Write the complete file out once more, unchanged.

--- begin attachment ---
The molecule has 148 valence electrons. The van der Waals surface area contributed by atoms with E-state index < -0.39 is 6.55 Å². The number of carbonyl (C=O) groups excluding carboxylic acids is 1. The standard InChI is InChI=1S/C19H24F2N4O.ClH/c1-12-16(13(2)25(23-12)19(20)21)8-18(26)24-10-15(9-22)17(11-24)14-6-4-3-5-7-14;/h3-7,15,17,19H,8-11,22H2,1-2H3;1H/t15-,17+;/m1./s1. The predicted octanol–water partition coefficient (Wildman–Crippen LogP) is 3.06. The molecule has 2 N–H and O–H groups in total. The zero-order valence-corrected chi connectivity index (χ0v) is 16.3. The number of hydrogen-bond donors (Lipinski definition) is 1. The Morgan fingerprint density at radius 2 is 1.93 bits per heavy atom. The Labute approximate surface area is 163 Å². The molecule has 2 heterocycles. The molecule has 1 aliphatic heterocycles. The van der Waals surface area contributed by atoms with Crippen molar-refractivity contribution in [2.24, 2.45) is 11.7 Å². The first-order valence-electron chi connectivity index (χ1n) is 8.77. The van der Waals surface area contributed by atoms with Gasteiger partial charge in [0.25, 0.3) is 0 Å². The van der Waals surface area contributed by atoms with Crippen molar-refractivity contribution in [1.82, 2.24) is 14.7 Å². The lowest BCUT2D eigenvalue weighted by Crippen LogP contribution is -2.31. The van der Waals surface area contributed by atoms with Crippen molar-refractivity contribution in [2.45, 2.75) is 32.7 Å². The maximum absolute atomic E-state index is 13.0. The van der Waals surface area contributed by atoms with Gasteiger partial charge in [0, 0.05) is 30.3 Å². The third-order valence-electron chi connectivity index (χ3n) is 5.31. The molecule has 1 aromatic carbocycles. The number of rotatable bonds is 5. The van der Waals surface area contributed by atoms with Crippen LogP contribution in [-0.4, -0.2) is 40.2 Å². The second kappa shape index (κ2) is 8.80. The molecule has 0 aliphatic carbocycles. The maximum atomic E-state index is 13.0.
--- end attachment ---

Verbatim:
The molecule has 148 valence electrons. The van der Waals surface area contributed by atoms with E-state index < -0.39 is 6.55 Å². The number of carbonyl (C=O) groups excluding carboxylic acids is 1. The standard InChI is InChI=1S/C19H24F2N4O.ClH/c1-12-16(13(2)25(23-12)19(20)21)8-18(26)24-10-15(9-22)17(11-24)14-6-4-3-5-7-14;/h3-7,15,17,19H,8-11,22H2,1-2H3;1H/t15-,17+;/m1./s1. The predicted octanol–water partition coefficient (Wildman–Crippen LogP) is 3.06. The molecule has 2 N–H and O–H groups in total. The zero-order valence-corrected chi connectivity index (χ0v) is 16.3. The number of hydrogen-bond donors (Lipinski definition) is 1. The Morgan fingerprint density at radius 2 is 1.93 bits per heavy atom. The Labute approximate surface area is 163 Å². The molecule has 2 heterocycles. The molecule has 1 aliphatic heterocycles. The van der Waals surface area contributed by atoms with Crippen molar-refractivity contribution in [2.24, 2.45) is 11.7 Å². The first-order valence-electron chi connectivity index (χ1n) is 8.77. The van der Waals surface area contributed by atoms with Gasteiger partial charge in [0.25, 0.3) is 0 Å². The van der Waals surface area contributed by atoms with Crippen molar-refractivity contribution in [1.82, 2.24) is 14.7 Å². The lowest BCUT2D eigenvalue weighted by Crippen LogP contribution is -2.31. The van der Waals surface area contributed by atoms with Crippen molar-refractivity contribution in [2.45, 2.75) is 32.7 Å². The maximum absolute atomic E-state index is 13.0. The van der Waals surface area contributed by atoms with Gasteiger partial charge in [0, 0.05) is 30.3 Å². The third-order valence-electron chi connectivity index (χ3n) is 5.31. The molecule has 1 aromatic carbocycles. The number of rotatable bonds is 5. The van der Waals surface area contributed by atoms with Crippen LogP contribution in [-0.4, -0.2) is 40.2 Å². The second kappa shape index (κ2) is 8.80. The molecule has 0 aliphatic carbocycles. The maximum atomic E-state index is 13.0.